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An Apple a day … gives the trade mark away

Intellectual Property Law News | November 2016

Apple and Pear Australia Ltd (“APAus”) has been successful in its appeal to the Victorian Supreme Court in Apple and Pear Australia Ltd vs Pink Lady America LCC [2016] VSCA 280, in respect of an agreement (“Option Deed”) with Pink Lady America LCC (“PLA”) relating to Pink Lady trade marks for apples grown and exported from Chile.

APAus is the registered owner of Pink Lady trade marks in a number of countries, except for in Chile. PLA applied to register the Pink Lady trade mark in Chile.  These parties entered into an Option Deed, under which PLA agreed to grant APAus an option to acquire ownership of any trade marks that might be issued in Chile and APAus would grant PLA an exclusive licence to use those trade marks in respect of trade between Chile and America.

In the previous proceedings (APAus v PLA [2015] VSC 617), the issue before the trial judge was whether the Option Deed covered not only the trademarks set out in the schedule to that Deed, but also a "refreshed" PINK LADY mark subsequently adopted in 2008 by PLA. PLA were successful in arguing that when a contract is terminated either or breach or acceptance of a repudiation, only future obligations are discharged and accrued rights (such as trade mark licences) will continue.

In the APAus appeal, the issues of the case focused on the ownership and control of Pink Lady trade marks in Chile. APAus argued that the Deed encompassed only those defined trade marks listed in the schedule contained in the Deed and did not extend to a later ‘refreshed trade mark’. APAus also argued that where the Deed was terminated as a consequence of breach or accepted repudiation, the IP licence conferred to PLA by the Deed did not survive the termination.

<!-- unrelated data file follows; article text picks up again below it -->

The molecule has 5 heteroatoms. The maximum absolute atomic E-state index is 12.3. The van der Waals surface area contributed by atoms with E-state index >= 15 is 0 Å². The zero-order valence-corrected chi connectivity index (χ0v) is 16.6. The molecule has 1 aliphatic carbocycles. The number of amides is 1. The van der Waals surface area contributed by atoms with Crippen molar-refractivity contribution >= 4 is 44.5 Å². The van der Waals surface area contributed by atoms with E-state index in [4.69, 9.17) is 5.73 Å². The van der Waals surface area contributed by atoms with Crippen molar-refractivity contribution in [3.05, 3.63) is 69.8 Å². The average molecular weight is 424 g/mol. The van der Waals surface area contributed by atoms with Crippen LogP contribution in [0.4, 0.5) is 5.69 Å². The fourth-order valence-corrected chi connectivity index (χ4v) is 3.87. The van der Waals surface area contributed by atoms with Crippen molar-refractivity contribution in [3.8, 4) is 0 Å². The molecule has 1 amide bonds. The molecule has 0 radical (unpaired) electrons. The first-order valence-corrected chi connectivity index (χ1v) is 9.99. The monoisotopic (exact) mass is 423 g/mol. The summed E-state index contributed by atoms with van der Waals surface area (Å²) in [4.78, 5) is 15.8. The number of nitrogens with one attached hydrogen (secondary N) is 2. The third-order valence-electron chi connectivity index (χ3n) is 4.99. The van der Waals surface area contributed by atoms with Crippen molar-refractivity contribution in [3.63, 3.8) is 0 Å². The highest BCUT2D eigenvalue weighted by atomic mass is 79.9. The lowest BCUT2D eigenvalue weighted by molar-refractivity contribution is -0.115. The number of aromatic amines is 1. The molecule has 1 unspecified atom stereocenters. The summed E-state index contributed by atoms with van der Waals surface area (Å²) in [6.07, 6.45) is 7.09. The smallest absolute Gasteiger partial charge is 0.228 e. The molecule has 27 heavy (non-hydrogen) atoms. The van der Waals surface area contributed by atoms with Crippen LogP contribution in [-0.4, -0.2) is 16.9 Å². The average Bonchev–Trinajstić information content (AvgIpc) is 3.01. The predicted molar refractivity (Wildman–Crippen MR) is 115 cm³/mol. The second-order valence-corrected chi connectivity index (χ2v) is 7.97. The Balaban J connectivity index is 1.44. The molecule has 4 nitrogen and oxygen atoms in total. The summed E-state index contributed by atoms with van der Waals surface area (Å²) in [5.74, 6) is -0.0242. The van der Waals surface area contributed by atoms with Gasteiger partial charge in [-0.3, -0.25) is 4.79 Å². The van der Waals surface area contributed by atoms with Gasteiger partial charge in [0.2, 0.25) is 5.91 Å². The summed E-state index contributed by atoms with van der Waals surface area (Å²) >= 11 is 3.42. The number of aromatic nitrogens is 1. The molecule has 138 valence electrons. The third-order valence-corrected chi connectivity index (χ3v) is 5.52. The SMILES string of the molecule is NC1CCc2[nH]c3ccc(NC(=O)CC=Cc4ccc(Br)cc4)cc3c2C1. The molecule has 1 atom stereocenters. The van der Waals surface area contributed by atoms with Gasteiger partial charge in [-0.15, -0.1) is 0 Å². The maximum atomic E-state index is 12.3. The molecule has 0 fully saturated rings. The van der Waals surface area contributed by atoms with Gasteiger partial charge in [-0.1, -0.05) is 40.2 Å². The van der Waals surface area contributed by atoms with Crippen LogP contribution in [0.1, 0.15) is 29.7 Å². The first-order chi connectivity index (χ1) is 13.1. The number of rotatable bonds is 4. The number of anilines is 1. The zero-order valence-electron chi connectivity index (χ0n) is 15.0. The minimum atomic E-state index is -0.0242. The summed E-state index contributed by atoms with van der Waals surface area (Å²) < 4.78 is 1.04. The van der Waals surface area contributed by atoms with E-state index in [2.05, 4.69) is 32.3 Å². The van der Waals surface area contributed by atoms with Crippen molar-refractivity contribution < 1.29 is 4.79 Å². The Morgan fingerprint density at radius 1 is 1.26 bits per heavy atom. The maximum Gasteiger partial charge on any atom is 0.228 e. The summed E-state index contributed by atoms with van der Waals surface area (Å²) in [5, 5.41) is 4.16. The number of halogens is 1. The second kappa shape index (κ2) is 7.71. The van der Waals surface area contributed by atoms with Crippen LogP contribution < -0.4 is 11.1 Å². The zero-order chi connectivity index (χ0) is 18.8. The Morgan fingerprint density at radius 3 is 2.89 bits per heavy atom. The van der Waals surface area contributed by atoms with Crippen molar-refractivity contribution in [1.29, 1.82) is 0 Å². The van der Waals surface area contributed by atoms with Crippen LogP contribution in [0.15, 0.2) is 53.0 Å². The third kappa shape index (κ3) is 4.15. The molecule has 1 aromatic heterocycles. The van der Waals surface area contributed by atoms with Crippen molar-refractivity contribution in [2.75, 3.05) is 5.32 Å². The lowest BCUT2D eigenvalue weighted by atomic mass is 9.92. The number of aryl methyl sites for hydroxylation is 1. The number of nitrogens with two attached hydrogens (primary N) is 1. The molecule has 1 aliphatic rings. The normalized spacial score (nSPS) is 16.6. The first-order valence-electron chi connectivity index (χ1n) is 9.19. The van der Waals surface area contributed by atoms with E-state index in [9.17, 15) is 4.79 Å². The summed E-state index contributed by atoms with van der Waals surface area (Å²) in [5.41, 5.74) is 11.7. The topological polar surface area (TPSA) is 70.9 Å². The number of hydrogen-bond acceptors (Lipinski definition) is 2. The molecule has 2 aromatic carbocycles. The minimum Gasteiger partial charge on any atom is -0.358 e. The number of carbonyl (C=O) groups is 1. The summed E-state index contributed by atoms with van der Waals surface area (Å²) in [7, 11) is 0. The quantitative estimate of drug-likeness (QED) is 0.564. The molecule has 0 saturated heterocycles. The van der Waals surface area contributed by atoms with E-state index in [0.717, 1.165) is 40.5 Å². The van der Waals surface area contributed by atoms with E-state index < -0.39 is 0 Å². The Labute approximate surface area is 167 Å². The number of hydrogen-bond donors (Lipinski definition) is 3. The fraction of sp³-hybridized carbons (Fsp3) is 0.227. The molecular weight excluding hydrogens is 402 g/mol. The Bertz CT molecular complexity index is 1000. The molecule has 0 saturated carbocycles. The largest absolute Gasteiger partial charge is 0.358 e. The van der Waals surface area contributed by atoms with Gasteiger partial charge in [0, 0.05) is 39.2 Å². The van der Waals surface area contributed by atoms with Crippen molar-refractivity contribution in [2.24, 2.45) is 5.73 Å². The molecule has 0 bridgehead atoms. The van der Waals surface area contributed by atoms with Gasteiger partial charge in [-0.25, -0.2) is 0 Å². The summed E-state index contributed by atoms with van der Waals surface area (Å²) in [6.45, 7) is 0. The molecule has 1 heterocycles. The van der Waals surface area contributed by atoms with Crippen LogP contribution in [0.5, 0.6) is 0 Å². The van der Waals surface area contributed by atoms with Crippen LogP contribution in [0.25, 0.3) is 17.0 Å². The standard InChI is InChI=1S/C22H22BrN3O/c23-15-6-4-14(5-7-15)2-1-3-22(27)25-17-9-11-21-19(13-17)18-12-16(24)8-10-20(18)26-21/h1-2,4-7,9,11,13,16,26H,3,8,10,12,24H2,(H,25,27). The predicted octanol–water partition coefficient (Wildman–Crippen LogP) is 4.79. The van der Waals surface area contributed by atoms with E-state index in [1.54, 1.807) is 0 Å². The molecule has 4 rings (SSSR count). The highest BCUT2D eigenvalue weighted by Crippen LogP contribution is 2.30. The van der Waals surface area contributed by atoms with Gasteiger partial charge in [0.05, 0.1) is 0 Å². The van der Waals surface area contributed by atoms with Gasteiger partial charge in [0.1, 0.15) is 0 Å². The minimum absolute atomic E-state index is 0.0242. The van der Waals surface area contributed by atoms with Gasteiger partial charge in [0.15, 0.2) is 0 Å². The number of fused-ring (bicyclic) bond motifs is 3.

The Court held that the trial judge in the 2015 proceedings erred in taking the approach that the Option Deed included the refreshed trade mark and found that the Option Deed was limited to the trade marks listed in the schedule to the Option Deed. The Court rejected PLA’s claim that the IP licence would survive the termination of the Option Deed.  

When licensing your IP under an agreement, it is important for businesses to consider what they intend to happen to the IP and the licence for that IP in the event that the agreement is terminated, and ensure that this scenario is reflected in the agreement. It is also important to clearly identify exactly what intellectual property an agreement and licence are intended to cover.    

Addressing the issue of a termination of the agreement in a termination clause can assist with preventing doubts as to the intention of the parties to the agreement and can minimise the risk of subsequent disputes arising.

Forum Law, solicitors in Sydney’s inner west, advises and assists business on trade marks or other intellectual property. Call us for a free 30-minute discussion on (02) 9560 3388 or in our friendly and professional office in Leichhardt where parking for clients is free.

Forum Law is an active member of several reputable law and industry associations. We have recently obtained ISO9001 accreditation.